Robert Christgau: Dean of American Rock Critics

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Consumer Guide Album

The Rough Guide to the Music of the Balkan Gypsies [World Music Network, 2005]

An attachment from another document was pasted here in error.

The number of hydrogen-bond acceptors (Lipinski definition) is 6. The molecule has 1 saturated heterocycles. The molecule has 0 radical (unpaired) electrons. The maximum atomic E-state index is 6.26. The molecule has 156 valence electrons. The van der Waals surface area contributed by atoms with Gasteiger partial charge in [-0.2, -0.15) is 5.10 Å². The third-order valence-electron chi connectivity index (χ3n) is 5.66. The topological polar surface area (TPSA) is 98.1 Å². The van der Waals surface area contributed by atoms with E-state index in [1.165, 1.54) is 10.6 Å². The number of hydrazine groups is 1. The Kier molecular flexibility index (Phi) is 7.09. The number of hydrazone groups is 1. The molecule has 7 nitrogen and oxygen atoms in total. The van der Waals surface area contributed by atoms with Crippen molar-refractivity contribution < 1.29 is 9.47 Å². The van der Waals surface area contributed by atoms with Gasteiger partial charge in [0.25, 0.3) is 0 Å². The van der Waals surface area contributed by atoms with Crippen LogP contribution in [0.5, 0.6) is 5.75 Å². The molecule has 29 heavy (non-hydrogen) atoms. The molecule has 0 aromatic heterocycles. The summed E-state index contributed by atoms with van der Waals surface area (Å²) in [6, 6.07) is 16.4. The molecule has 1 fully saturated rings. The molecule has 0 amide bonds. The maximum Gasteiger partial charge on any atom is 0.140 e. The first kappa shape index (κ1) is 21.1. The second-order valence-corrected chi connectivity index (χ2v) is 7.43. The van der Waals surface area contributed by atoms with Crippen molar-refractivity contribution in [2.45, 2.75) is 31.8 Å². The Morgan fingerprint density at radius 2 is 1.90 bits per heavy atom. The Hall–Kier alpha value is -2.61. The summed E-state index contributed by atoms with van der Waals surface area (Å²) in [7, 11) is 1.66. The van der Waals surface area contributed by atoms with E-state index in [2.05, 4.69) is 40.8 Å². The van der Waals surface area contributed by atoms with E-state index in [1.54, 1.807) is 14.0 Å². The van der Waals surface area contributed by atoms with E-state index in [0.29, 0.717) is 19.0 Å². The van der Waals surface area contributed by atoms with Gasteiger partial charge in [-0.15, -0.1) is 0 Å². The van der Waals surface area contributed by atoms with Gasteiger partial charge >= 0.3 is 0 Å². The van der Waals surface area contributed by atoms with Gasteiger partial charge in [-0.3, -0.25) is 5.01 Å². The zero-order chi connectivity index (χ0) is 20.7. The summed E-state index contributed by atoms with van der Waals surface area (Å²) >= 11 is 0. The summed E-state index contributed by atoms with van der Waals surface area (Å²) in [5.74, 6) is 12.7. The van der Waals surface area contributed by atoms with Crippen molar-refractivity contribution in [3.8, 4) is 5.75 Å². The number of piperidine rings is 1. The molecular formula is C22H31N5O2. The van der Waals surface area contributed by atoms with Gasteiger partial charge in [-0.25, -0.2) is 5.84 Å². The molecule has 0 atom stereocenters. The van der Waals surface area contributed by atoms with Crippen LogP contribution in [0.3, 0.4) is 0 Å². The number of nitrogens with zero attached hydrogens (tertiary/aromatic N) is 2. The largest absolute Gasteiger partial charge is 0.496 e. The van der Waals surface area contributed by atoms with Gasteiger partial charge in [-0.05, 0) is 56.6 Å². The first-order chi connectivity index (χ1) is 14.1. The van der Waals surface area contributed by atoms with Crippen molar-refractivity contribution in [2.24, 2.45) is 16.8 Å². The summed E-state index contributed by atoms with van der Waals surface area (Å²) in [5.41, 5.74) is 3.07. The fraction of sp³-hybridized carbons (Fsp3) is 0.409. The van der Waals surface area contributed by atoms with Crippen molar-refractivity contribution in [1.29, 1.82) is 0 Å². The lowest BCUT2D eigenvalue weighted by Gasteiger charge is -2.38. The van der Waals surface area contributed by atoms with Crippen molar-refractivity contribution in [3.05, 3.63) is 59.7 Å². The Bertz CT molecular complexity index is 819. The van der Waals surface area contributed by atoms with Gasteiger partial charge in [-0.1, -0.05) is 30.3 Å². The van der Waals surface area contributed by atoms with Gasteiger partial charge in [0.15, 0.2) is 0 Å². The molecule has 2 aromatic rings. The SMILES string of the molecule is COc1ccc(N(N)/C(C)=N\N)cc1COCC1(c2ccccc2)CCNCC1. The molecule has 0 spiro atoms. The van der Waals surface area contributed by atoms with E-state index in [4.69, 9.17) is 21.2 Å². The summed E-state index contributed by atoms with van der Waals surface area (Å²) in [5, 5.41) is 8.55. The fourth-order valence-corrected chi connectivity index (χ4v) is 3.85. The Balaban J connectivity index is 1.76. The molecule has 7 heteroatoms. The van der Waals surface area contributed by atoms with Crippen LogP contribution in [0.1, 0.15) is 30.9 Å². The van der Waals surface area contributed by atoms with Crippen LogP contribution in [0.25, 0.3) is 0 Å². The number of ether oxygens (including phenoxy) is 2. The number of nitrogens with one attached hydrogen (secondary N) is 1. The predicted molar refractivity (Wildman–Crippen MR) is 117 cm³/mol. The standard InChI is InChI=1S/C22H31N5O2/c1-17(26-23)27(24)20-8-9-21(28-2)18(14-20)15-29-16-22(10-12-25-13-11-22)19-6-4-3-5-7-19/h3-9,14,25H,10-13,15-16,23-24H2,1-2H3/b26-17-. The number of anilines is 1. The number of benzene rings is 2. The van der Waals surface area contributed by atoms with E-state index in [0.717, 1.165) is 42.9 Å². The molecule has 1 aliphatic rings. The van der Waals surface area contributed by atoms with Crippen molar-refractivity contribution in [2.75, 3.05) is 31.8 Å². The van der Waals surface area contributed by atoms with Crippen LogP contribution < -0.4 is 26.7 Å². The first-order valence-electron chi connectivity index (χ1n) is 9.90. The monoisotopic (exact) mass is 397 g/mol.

The Rom, as these notes call them, set out from India a millennium ago and have long played music the way African freedmen did in Cuba--because it's low-class, low-paying work, but also because they're thought to have a knack. By 1700 or sooner they had seized local styles in dozens of European locales. There is no "real" Gypsy music, but the daredevil fiddles, skirling horns, and extreme vocals of the Balkan strains whose ins and outs they deploy come close enough. I'd never heard of most of these Romanian, Bulgarian, and other bands, but those I've encountered before, including Taraf de Ha´douks on a standout cut absent from their two Nonesuch albums, have never sounded better than in this can-you-top-this party. Not a new groove because it's not smooth enough. But more than one new beat, usually with a history. A-